In the mood for an overlooked romantic comedy? While 1935's The Gay Deception likely doesn't count as a career highlight for the esteemed director William Wyler (The Best Years of Our Lives; 1959's Ben Hur), this piece of escapist fluff is buoyed by his deft handling of a sweet, ludicrous story. The cinematic equivalent of a sparkling flute of champagne, this film has gotten an inauspicious release on DVD as part of Fox's Cinema Archives made-to-order editions of films from their bottomless library.
The Gay Deception stars the attractive Frances Dee (I Walked with a Zombie) as Mirabel, an average girl-next-door who becomes the recipient of a winning sweepstakes ticket. Mirabel spends her days at a dreary office job dreaming of an escape - until the $5,000 prize changes her fate. Seizing her "everything or nothing" motto, she spends all of the cash on a once-in-a-lifetime trip. Mirabel books herself into the luxurious Walsdorf Plaza hotel and lavishes herself with gowns, jewels and a personal maid, leading the other guests to believe she's a loaded socialite. Meanwhile, Prince Allesandro of Allesandria (Francis Lederer; Pandora's Box) has gone incognito as a bellhop at the hotel to learn about American business. Sandro is immediately taken with Mirabel, to the point where he becomes a pest and starts offering a well-meaning but tactless critique on her taste in hatwear. That Mirabel and Sandro will inevitably wind up together is a foregone conclusion - most of the movie's entertainment comes from how they reveal their true selves, and in the subplots. The latter involves Mirabel trying to curry favor with the hoity-toity Lord Clewe (Alan Mowbray), and his snooty girlfriend, Cordelia (Benita Hume), along with Sandro playing cat-and-mouse with his country's Consul-General (Lennox Pawle) and avoiding the pursuit of two tough royal guards (the underused duo of Lionel Stander and Luis Alberni). Illogical and random as it appears here, on screen the story unspools elegantly.
The Gay Deception's fluffy, at times ludicrous plot is mitigated by colorful characters, economic storytelling, and Wyler's precise attention to detail. The film also boasts swanky production values (that hotel lobby!), slick photography, and likable performances by the wide-eyed, expressive Dee and the suave Lederer. This, despite plot holes aplenty and the portrayal of a seemingly sane woman falling for a guy who is, for lack of a better word, a douchebag. William Wyler's touch was making it flow, balancing intimate close-ups with nicely composed wide-shots. As shallowly written as the characters are, the viewer winds up having a lot of sympathy for them - especially Dee's Mirabel.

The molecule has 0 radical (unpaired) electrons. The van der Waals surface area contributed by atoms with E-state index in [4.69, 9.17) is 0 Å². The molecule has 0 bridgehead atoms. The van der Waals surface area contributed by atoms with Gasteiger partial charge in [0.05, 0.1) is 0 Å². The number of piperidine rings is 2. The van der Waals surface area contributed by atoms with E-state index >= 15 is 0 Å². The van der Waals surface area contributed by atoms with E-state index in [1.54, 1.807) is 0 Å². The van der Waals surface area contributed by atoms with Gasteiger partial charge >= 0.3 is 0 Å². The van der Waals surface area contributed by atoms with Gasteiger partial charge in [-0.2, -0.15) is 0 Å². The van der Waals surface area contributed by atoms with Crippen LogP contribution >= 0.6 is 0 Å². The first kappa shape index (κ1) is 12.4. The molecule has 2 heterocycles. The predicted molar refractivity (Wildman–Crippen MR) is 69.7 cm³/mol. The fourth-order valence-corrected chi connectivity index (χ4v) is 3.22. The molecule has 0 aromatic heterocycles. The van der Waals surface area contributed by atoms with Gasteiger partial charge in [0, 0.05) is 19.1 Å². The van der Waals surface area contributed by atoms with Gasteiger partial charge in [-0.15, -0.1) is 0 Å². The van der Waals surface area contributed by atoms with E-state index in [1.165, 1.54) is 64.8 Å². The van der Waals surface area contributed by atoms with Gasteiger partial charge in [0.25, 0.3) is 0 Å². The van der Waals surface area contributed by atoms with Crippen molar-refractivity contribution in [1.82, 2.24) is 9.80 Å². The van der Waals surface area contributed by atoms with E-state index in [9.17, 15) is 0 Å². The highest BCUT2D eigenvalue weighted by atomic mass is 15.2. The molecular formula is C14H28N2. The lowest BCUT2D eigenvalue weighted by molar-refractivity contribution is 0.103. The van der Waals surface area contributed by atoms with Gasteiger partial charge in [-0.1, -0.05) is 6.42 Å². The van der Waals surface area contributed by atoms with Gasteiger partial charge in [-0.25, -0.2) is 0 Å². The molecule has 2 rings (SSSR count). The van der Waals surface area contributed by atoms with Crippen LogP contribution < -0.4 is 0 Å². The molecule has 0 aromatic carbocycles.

Entertaining as The Gay Deception can be, it seems a little strange that Wyler - pretty important as of 1935 - would work at tiny Fox to do a lightweight screwball comedy starring what are basically knockoffs of Cary Grant and Irene Dunne (sure, Lederer and Dee were no slouches in the talent department, but let's call a spade a spade). The film is actually a charmer, however, its wish-fulfillment story along the same lines as the director's previous feature, The Good Fairy. After The Gay Deception's wrap, Wyler directed an astonishing string of greats within a relatively short time period - These Three, Dodsworth, Come and Get It, Dead End, Jezebel and Wuthering Heights. Although The Gay Deception certainly doesn't match those others, Wyler's smooth technique is evident in every frame of this delightful effort.
The quality of these Fox Cinema Archives made-to-order DVDs are decidedly hit-or-miss, although earlier stuff like The Gay Deception tends to fare better than the post-1940 releases. In this case, the print is soft, pleasantly grainy and with a fairly heavy amount of specks and dust. Note: the version of The Gay Deception included on this m.o.d. is a later television print with a National Telefilm Associates logo inserted between the 20th Century Fox fanfare and the opening credits.
The film's mono soundtrack is somewhat rough and hissy during louder passages, but generally it's a pleasant and unobtrusive listen. No subtitles.
None. As with other Fox Cinema Archives discs, the disc sports a simple menu and chapter stops every ten minutes in the film.
If it wasn't for versatile director William Wyler and his adorable leading lady Frances Dee, 1935's The Gay Deception might very well have been just another feather-brained, forgotten screwball comedy. This story of a working gal disguised as a socialite falling for a bellhop disguised as a nobleman is completely ridiculous, although Wyler's craftsmanship makes it a sweet "rainy day" movie. Mildly recommended.